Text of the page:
ACCRINGTON'S unpredictability is driving manager John Coleman mad.
And the fans are just as bamboozled as no one is sure which side is going to turn up - the one who battered pre-season promotion favourites Bradford 3-0 or the team who lost to struggling Bury or Wrexham.
After the stunning show at Valley Parade on Tuesday - which Coleman described as one of the best performances in his nine years at the club - people were buzzing expecting a repeat as the Reds went back to Friday night football in the hope of attracting bigger crowds.
Stanley were on the hunt for their first back-to-back wins in 16 league games against Wrexham - struggling in the relegation spots, thumped 4-0 by Chesterfield midweek and with boss Brian Carey under pressure.
And Stanley had the pleasant memory of doing the double over the Dragons last season and especially putting five past them at the FES which was the start of a slump by Wrexham who ended the season battling with the Reds to avoid relegation.
But, as with Bury the previous Saturday, Stanley stumbled and probably made it one of the most disappointing nights of Coleman's managerial career as they handed an important three points to the Dragons.
It mustn't have only been the pre-match curry in the clubhouse which was hot, as Coleman was livid with his lack-lustre side who offered little.
And the Reds chief knows he needs to get consistency into his team - and he started by calling them in for training over the weekend instead of the promised three days off if they got the win.
But he also shouldered some of the blame because he stuck with the same team that ended the game against Bradford and performed so well - against his better instincts.
"This was something I was scared of," said Coleman, after Friday's defeat.
"I knew that if we did not turn in the same level of performance, we would be punished.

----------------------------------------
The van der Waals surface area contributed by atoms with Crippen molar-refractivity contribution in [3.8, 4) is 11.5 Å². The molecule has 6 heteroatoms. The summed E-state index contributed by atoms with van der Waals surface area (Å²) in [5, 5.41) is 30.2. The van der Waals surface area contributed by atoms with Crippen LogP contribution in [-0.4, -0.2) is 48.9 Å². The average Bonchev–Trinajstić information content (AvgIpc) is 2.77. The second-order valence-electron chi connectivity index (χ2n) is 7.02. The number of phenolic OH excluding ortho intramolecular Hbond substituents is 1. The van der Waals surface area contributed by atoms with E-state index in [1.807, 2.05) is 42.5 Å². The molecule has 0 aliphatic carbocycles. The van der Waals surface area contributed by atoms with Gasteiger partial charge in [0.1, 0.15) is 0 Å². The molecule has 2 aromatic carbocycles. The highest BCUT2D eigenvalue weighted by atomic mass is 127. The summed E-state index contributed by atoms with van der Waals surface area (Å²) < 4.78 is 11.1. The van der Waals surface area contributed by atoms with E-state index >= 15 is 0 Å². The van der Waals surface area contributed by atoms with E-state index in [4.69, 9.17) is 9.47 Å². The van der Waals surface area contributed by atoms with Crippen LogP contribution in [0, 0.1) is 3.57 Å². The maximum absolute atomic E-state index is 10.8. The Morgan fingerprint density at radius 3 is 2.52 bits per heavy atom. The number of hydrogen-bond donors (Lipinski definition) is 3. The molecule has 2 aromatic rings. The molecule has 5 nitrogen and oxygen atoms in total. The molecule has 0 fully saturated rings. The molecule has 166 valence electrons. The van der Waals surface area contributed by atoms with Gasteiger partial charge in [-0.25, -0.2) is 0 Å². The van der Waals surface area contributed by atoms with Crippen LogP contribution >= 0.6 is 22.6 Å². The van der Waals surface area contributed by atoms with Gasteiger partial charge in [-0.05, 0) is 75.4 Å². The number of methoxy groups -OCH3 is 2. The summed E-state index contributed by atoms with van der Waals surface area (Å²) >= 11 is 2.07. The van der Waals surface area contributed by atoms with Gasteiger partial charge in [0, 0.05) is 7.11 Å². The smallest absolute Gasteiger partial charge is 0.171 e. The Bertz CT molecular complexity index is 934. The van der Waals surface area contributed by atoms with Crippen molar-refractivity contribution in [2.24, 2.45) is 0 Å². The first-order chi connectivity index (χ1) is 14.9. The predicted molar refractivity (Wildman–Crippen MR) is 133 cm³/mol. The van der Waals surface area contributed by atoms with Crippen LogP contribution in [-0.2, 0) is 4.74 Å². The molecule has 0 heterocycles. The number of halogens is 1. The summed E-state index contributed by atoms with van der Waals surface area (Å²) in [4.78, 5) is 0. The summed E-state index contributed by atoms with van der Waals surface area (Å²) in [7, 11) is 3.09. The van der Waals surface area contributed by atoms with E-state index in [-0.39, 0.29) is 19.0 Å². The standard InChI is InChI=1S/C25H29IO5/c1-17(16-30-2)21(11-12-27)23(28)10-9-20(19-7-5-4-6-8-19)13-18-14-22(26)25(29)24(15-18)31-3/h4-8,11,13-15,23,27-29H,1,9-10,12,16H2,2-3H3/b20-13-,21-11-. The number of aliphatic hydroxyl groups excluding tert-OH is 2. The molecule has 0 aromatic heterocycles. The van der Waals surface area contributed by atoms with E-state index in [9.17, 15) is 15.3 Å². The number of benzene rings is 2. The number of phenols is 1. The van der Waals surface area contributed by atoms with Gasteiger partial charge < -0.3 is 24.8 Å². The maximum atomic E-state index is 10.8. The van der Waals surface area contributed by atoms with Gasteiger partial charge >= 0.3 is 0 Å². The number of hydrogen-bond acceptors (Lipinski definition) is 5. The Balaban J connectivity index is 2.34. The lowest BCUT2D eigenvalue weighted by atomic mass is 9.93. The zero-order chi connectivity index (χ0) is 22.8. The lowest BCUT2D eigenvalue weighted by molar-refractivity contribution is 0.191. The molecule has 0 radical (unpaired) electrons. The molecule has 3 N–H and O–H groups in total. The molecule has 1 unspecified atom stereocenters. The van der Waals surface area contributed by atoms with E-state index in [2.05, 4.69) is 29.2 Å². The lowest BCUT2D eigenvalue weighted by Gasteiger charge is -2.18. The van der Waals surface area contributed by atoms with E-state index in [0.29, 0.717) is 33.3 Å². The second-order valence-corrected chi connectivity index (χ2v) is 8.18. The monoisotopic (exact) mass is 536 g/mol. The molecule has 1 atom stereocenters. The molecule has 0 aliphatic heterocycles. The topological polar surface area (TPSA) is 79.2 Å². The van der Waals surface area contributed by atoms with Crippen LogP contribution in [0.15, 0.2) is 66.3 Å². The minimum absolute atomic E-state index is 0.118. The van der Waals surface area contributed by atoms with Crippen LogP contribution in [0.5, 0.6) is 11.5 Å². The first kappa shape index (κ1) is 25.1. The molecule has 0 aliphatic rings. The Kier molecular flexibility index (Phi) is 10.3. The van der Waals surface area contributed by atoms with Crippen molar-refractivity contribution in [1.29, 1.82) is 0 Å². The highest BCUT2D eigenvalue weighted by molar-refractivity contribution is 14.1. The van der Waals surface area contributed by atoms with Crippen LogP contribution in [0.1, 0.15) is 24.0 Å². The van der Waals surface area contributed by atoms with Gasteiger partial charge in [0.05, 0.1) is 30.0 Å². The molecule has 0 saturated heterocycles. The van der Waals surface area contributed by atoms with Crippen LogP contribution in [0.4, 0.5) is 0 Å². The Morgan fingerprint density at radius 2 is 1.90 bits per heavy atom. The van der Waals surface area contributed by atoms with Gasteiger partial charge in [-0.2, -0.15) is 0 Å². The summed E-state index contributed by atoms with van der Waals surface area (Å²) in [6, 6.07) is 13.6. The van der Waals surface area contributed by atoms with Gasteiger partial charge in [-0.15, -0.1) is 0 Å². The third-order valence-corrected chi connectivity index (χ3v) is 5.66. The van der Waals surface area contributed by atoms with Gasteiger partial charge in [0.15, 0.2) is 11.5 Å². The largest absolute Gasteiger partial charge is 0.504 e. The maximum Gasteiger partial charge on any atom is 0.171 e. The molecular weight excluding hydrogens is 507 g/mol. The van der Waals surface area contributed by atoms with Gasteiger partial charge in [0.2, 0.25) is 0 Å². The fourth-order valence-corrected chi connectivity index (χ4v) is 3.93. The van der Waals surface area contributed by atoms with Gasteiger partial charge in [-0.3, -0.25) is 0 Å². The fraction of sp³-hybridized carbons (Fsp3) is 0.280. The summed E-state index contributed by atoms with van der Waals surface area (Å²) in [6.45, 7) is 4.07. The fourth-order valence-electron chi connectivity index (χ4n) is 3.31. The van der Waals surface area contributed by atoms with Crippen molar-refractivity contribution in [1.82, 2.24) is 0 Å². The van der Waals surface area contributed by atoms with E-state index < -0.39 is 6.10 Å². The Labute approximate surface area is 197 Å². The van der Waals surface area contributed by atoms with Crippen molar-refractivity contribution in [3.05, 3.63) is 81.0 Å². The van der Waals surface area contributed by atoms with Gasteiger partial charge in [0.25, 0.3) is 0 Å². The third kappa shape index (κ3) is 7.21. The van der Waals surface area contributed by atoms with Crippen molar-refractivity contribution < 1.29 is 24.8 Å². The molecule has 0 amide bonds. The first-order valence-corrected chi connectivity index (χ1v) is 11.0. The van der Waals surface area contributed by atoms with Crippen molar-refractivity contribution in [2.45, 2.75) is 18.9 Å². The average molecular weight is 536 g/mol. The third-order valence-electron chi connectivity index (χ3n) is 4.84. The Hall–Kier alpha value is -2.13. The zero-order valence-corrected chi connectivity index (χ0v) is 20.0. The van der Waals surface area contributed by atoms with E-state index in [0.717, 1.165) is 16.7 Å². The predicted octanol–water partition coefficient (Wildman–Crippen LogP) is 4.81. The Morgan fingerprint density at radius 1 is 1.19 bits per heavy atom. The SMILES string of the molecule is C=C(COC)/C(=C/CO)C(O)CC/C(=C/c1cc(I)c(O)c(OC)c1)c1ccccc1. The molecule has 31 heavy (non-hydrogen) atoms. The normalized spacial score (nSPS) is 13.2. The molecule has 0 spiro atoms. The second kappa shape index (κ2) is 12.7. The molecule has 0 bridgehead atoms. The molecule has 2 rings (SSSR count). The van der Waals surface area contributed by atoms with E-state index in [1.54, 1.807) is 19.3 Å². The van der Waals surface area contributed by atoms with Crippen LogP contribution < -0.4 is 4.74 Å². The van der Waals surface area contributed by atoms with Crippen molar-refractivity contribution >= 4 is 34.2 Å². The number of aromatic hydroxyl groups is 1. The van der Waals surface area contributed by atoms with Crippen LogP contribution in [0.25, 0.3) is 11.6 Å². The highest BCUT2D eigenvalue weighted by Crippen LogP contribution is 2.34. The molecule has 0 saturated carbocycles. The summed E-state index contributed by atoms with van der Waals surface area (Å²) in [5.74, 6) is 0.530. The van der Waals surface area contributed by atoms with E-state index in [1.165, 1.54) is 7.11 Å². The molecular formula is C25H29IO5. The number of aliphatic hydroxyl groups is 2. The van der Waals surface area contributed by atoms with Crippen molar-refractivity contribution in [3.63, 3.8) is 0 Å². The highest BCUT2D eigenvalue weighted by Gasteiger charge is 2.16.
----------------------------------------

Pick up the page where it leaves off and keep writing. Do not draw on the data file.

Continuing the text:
"I warned the players but my warnings weren't heeded and Wrexham were the better team. They fully deserved to win and I have no complaints about the result.
"Too many of the players were off the pace. We didn't pass the ball like we can, we didn't close them down or create chances like we can. We didn't play well.
"I have got to take some of the blame. I had read the script and, if I had had more gumption, I would have made four or five changes to guard against that.
"I didn't, I went with what I saw after a magnificent performance on Tuesday and I stuck with the team and we were punished for it.
"The sad thing is they wanted it more than us. That's hard to take if you are a manager of any side but particularly at home."
It was meant to be a big night for the Reds with midfielder Andy Procter making his 200th appearance for Stanley, most people raving about the Bradford result and the hope that a win would finally move Stanley up among those teams battling it out at the top end of the table.
Instead it went wrong from the off.
David Brown did have an early effort blocked but that was basically it from the Reds going forward until the late appearance of ex-Dragon Lee McEvilly who was determined to make a mark against his old club and almost did in a late flurry.
But the game was over by that stage as Wrexham didn't look a team struggling in the league while the Reds didn't like a side who should be high on confidence.
The visitors almost stunned the Reds in the 13th minute when Danny Williams got his head to a Mark Jones' corner which hit the upright before it was eventually cleared.
Wrexham were carving open the Reds defence and pressing forward and it seemed inevitable a goal would come.